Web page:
Digital business transformation (or digital transformation for short) is defined as the use of digital technologies to radically improve a company's performance (Fitzgerald et al., 2013). However, at present, digital transformation is not well understood, and many traditional companies struggle to gain transformational effects from new digital technologies. To truly drive value through digital transformation is to implement a new, successful digital business model. To succeed, traditional companies must learn to keep their existing business model productive (exploitative behaviour) and simultaneously introduce innovative services, products and practices into the new digital business model (explorative behaviour). Managing both business models simultaneously requires that companies learn to re-organize (that is, hybrid organize) their current organizational practices and roles. Therefore, the main objective of this dissertation is to contribute to the accumulating body of knowledge on digital transformation by exploring the following dissertation-level research question: "How should companies re-organize themselves (that is, hybrid organize their roles, practices and behaviour) during the digital business transformation, in order to behave both exploitatively (to assure productivity of the existing business model) and exploratively (to further develop the new digital business model)?" The answer to the dissertation-level question was constructed from the main findings of the three publications included in this dissertation. The answer includes a three-phase process model, which guides how firms should hybrid organize their roles, practices and behaviour during the digital transformation. The other main contributions of this dissertation are: (1) the chain-reaction model of digital business transformation, which illustrates how the deployment of new digital technologies affects firms' business models and organizational structures; and (2) the new dualistic CIO toolbox, which Chief Information Officers and other managers can use to motivate their IT organizations to behave both exploitatively and exploratively (that is, ambidextrously). Additionally, this dissertation provides the following key predictions for the near future. Firstly, hybrid organizing is likely to become a key task for organizations soon after they begin the digital transformation. Secondly, firms will probably start to use new steering practices to create experimental ambidextrous organizational environments. Thirdly, the new digital employees (i.e. the software robots) will take over rule-based routines - forcing firms to re-tailor their traditional organizational roles and working practices. To summarize, this dissertation helps to understand how digital transformation affects firms' business models, organizational structures and practices, as well as how hybrid organizing helps firms to succeed in their digital transformations.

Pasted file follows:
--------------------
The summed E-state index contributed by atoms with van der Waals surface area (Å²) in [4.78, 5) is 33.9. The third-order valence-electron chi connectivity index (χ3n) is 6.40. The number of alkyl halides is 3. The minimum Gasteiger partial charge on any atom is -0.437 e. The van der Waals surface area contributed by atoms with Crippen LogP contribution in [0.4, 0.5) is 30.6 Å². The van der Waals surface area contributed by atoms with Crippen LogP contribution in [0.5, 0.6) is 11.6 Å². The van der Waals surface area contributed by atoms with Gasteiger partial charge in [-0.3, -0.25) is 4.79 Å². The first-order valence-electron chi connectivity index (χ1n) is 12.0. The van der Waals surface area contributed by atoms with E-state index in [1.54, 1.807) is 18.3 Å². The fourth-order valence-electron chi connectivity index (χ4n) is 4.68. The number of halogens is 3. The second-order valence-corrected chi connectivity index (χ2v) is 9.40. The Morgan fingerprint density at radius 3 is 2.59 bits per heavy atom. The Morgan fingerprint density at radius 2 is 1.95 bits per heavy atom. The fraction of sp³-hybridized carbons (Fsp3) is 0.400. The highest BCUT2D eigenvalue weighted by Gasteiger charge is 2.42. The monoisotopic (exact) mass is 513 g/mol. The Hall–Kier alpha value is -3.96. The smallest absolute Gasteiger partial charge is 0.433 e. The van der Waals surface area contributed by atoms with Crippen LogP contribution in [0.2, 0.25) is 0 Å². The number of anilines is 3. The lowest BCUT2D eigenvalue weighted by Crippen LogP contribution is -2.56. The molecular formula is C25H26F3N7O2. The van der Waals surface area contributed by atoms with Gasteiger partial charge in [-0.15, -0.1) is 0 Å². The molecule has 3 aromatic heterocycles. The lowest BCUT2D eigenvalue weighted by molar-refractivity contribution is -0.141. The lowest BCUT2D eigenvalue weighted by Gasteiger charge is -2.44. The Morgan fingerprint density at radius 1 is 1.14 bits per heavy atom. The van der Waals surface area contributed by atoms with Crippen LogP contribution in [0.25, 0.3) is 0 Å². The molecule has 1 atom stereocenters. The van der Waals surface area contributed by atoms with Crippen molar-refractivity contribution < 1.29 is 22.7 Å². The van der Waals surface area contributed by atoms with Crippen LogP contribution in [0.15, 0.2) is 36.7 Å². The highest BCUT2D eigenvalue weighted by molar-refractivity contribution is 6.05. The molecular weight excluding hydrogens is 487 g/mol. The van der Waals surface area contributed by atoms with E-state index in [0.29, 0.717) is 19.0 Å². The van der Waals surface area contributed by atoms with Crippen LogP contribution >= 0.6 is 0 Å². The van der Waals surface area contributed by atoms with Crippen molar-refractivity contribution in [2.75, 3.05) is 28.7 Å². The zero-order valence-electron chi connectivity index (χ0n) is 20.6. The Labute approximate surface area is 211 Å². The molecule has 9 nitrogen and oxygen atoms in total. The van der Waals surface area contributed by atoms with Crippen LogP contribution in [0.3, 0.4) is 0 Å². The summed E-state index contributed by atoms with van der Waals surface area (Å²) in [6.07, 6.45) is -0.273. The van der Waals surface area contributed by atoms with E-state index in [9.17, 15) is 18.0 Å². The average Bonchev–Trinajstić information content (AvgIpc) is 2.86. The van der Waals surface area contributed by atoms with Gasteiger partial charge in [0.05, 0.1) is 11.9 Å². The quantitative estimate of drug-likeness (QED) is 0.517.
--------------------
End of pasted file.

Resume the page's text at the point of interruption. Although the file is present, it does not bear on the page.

|Tila||Julkaistu - 2017|
|OKM-julkaisutyyppi||G5 Tohtorinväitöskirja (artikkeli)|